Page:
The Complete Fairy Tales & Other Stories
By Hans Christian Andersen - online book

Oxford Complete Illustrated Edition all his stories written between 1835 and 1872.

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THE ICE MAIDEN                         837
when the day of our happiness was about to dawn ? 0 Lord, enlighten my understanding ! Send Thy light into my heart! I understand not Thy ways. I grope in darkness, amid the behests of Thy power and Thy wisdom ! '
And the light for which she prayed was given to her. A gleam of thought, a ray of light, her dream of the past night in its living reality, flashed through her. She remembered the words, the wish she had uttered, con­cerning what would be ' the best ' for her and for Rudy.
1 Woe is me ! Was it the germ of sin within my heart ? Was my dream a vision of a future life, whose strings must be snapped asunder that I might be saved ? Wretched that I am ! '
And she sat there in the dark night, lamenting. Through the thick darkness Rudy's words seemed to sound, the last words he had spoken on earth, ' The earth has nothing more to give me !' They had sounded in the fullness of joy ; they echoed now through the depths of distress.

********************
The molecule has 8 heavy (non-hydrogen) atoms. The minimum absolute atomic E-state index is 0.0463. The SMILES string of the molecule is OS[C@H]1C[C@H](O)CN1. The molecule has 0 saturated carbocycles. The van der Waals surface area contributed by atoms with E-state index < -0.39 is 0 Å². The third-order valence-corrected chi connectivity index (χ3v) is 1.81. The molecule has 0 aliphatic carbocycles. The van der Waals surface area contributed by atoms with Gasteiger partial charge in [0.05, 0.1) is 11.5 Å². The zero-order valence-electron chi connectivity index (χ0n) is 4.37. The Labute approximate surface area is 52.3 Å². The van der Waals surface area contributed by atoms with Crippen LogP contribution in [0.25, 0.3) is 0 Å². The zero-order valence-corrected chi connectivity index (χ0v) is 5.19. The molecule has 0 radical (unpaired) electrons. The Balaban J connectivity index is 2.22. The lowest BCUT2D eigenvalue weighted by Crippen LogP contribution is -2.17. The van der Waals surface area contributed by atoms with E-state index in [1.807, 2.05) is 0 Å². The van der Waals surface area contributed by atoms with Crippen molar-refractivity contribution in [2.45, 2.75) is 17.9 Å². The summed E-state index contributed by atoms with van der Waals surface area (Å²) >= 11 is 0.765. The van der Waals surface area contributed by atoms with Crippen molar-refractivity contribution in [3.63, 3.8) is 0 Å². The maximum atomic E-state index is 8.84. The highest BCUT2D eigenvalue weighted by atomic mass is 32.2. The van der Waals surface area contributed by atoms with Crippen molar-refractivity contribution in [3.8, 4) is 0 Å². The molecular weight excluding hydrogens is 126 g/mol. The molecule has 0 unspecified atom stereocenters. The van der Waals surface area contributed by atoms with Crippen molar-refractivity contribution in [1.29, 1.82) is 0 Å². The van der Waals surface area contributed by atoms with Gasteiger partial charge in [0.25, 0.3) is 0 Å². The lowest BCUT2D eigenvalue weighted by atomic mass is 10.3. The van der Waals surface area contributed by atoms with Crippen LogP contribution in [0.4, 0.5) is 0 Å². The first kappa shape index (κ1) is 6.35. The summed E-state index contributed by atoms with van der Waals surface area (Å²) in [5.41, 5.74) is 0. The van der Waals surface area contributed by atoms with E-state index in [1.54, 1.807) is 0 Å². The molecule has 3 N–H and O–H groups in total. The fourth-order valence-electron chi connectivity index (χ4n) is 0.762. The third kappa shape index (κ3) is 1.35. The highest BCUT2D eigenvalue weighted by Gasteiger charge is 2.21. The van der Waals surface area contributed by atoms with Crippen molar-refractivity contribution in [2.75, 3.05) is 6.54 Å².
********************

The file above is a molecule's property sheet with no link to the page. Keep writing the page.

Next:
And years have flown by since that time. The lake smiles and its shores smile ; the grape-vine is covered with swelling branches ; steamboats with waving flags glide along ; pleasure-boats with full sails flit across the mirror of waters like white butterflies ; the railway has been opened past Chillon, and leads deep into the valley of the Rhone. At every station strangers alight, with red-bound guide-books in their hands, and they read of the sights they have come to see. They visit Chillon, and in the lake they behold the little island with three acacias, and in the book they read about the betrothed pair who, on an evening of the year 1856, sailed across thither, and of the death of the bridegroom, and how the despairing cries of the bride were not heard on the shore till the next morning.
But the guide-book has nothing to tell concerning the quiet life of Babette in her father's house—not in the mill, for other people live there now, but in the beautiful house near the station, from whose windows she looks on many an evening across over the chestnut trees towards the snowy mountains on which Rudy once wandered ; in the evening she marks the Alpine glow—the Children of the